Out of the 10 participants: I proactively approached six; three volunteered by replying to posts I wrote on Facebook looking for participants and one volunteered after reading a post I wrote on my website about this research (Lo Iacono, 2015), following Kozinets’ advice (2009, p. 152).
Table 8 shows the 10 participants with their nationality, whether they have been to Egypt, their level of involvement, how they have been interviewed and how I contacted them.
They are all women, between the age of 30 and 72 (see footnotes), and all the interviews were conducted in English. In the section that follows, I will be discussing how I designed the interview and how I prepared the questions.
Design of the Interviews
I chose to conduct semi-structured interviews, writing what Maykut and Morehouse (1994, p. 83) define as an interview guide, ‘a series of topics or broad interview questions which the researcher is free to explore and probe with the interviewee’.
I used a guide to help me keep focused on issues relevant to my research while allowing for flexibility to let the data emerge.
The interview was as an open, informal conversation between the participant and me.
As Mason suggests (2002, p. 62), in qualitative interviews, ‘meanings and understandings are created in an interaction . . . involving researcher and interviewees’.
Cohen et al. (2007, p. 351) identify a range going from the most formal interview, with a standardized schedule, to non-directive interviews, in which ‘the interviewer takes on a subordinate role’.
The interviews for this study occupied the middle ground, whereby a guide provided the base for an informal conversation.
Gratton and Jones (2004) suggest that semi-structured interviews offer the researcher structure, with the flexibility to change the sequence of questions, or ask additional probing questions.
According to Maykut and Morehouse (1994, p. 78), ‘the skilled researcher will discover what is important to the interviewees, within the broad boundaries of the interview topics and questions, and pursue these new discoveries in the interview’, but they advise (ibid, p. 82) (particularly research beginners) to have some questions prepared in advance.
My questions were based on the research questions, following Cohen et al.’s (2007, p. 356) suggestion that doing so helps to keep the interview on track with what the researcher wants to find out.
The first question was a life story question, asking the participants to tell a short history of their involvement in raqs sharqi, to have an overview of their background and also as a warm-up.
This could be classified as an experience/behaviour question, about things that participants know, which, as Maykut and Morehouse (1994, p. 85) advise, are ‘useful to begin an interview’.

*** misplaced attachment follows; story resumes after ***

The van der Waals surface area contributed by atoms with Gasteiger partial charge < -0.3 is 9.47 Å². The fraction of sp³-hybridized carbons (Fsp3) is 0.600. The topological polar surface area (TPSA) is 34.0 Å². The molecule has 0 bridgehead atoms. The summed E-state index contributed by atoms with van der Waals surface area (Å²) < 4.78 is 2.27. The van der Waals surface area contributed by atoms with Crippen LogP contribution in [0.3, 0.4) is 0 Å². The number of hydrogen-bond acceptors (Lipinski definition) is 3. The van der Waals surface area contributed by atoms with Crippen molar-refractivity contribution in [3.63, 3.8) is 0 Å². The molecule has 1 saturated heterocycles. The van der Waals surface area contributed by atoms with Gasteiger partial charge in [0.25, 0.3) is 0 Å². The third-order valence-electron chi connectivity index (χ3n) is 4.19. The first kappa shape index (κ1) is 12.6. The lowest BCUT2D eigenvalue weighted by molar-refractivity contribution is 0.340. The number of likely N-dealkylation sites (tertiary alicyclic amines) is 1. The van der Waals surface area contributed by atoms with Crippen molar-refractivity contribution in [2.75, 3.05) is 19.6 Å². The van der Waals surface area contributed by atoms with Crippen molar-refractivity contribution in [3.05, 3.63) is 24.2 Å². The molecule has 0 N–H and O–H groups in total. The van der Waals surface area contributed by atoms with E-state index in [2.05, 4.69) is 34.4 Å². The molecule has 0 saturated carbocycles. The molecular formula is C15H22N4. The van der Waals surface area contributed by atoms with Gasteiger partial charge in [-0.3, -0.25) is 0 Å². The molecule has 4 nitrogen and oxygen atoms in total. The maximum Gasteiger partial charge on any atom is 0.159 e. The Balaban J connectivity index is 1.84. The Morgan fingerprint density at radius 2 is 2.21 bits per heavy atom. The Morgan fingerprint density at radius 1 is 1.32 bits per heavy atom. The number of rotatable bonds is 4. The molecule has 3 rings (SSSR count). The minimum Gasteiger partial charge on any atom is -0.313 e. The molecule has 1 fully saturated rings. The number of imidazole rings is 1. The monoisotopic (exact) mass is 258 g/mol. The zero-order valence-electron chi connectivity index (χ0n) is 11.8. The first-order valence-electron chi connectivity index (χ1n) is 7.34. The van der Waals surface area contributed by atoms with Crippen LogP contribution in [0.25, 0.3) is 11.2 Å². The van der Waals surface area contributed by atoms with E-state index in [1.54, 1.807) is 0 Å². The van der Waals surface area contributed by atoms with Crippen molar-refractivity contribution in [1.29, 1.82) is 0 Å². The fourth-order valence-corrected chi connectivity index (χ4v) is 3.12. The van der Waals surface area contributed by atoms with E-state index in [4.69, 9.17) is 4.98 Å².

In a similar fashion, Gratton and Jones (2004, p. 144) suggest that an ‘easy’ question asked at the beginning should put the participant at ease.
Where possible, I tried to group, as Gratton and Jones (ibid) advise, ‘questions about the same concept together’.
However, I did not worry about it too much because, due to the semi-structured nature of the interview, rather than keeping to a pre-set order, I chose the next question according to the flow of the conversation.
Appendix 1 contains my interview guide.
In what follows, I will explain the interview process, after recruiting the participants.
In this section, I will outline the process I went through for the interviews, from the preparation stages to the rapport building phase, to the actual interviews.
Before the interviews took place, participants read an information sheet and filled a consent form. In the ethics section, I will elaborate more on this topic.
Building Rapport with Participants
For the interviews, I built rapport with participants over time. According to King and Horrocks (2010, p. 48), ‘rapport is . . . about trust – enabling the participant to feel comfortable in opening up to you’.
I had already met some of the participants before in person, long before starting this research, and I continued connecting with them online (mainly via Facebook) over the years.
I exchanged emails with participants before the interview and, following the interview, we kept being connected on Facebook as friends.
Verifying the Identity of Participants
In terms of identity verification, having an online presence, helped both me and my participants build trust in each other, as we knew we were who we said we were because we have more than one profile online such as Facebook, YouTube, websites, blogs, e-books, online classes.
Cross-referencing these profiles aided identity verification. As Sullivan (2012, p. 56) observes, drawing on Goffman’s presentation of self (1990 ), ‘so much of our time is spent on the web that presentations of self online are potentially more accurate than they were 20 years ago’.
Using Skype Research Method
Interviews took place in person for participants based in/near Cardiff. For those located further afield, Skype® was used for interviews with the voice and video recorded by EVAER® software.
All participants agreed to be recorded and recording was deemed important ‘to obtain the best possible record of the interviewee’s words’ (Maykut and Morehouse, 1994, p. 93).
Out of the ten interviews carried out, three were done in person, one by email and six via Skype, as shown in Table 8.
In order to connect with practitioners globally, Skype was an invaluable tool that allowed me to reach distant participants in a time-efficient and financially affordable manner.
All the research participants were computer literate and there were no technical issues as they all had high-speed internet. The only exception was a call to Italy, during which the line was cut off a couple of times, but this was no obstacle and rapport was easily resumed after each interruption.